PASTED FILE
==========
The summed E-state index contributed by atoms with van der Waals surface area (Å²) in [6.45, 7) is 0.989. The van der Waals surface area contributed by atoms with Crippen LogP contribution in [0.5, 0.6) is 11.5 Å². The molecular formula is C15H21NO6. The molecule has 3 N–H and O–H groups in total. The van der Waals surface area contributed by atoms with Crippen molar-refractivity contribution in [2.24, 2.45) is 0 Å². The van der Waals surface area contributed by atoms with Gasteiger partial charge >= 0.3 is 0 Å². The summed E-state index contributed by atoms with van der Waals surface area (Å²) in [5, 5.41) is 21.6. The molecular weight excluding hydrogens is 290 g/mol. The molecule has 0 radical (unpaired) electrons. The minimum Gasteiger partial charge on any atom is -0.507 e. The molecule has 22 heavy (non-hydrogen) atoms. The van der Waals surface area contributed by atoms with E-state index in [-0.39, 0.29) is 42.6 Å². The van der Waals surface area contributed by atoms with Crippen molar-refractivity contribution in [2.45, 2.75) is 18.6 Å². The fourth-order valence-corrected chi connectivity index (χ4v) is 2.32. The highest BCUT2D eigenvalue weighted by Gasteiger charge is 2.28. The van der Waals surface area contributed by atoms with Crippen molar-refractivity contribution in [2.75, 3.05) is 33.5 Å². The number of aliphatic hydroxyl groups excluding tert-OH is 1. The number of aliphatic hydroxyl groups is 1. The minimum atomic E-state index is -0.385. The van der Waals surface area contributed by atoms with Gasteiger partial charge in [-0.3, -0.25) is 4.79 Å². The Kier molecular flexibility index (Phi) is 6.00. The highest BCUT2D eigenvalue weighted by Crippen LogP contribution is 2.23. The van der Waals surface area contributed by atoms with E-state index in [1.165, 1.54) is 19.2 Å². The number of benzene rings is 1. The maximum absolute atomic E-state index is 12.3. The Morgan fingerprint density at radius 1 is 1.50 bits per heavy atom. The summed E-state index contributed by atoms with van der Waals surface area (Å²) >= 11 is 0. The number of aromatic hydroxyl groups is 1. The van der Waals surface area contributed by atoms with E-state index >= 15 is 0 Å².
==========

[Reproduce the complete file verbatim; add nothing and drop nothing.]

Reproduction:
The summed E-state index contributed by atoms with van der Waals surface area (Å²) in [6.45, 7) is 0.989. The van der Waals surface area contributed by atoms with Crippen LogP contribution in [0.5, 0.6) is 11.5 Å². The molecular formula is C15H21NO6. The molecule has 3 N–H and O–H groups in total. The van der Waals surface area contributed by atoms with Crippen molar-refractivity contribution in [2.24, 2.45) is 0 Å². The van der Waals surface area contributed by atoms with Gasteiger partial charge >= 0.3 is 0 Å². The summed E-state index contributed by atoms with van der Waals surface area (Å²) in [5, 5.41) is 21.6. The molecular weight excluding hydrogens is 290 g/mol. The molecule has 0 radical (unpaired) electrons. The minimum Gasteiger partial charge on any atom is -0.507 e. The molecule has 22 heavy (non-hydrogen) atoms. The van der Waals surface area contributed by atoms with E-state index in [-0.39, 0.29) is 42.6 Å². The van der Waals surface area contributed by atoms with Crippen molar-refractivity contribution in [2.45, 2.75) is 18.6 Å². The fourth-order valence-corrected chi connectivity index (χ4v) is 2.32. The highest BCUT2D eigenvalue weighted by Gasteiger charge is 2.28. The van der Waals surface area contributed by atoms with Crippen molar-refractivity contribution in [2.75, 3.05) is 33.5 Å². The number of aliphatic hydroxyl groups excluding tert-OH is 1. The number of aliphatic hydroxyl groups is 1. The minimum atomic E-state index is -0.385. The van der Waals surface area contributed by atoms with Gasteiger partial charge in [-0.3, -0.25) is 4.79 Å². The Kier molecular flexibility index (Phi) is 6.00. The highest BCUT2D eigenvalue weighted by Crippen LogP contribution is 2.23. The van der Waals surface area contributed by atoms with E-state index in [1.165, 1.54) is 19.2 Å². The number of benzene rings is 1. The maximum absolute atomic E-state index is 12.3. The Morgan fingerprint density at radius 1 is 1.50 bits per heavy atom. The summed E-state index contributed by atoms with van der Waals surface area (Å²) >= 11 is 0. The number of aromatic hydroxyl groups is 1. The van der Waals surface area contributed by atoms with E-state index >= 15 is 0 Å².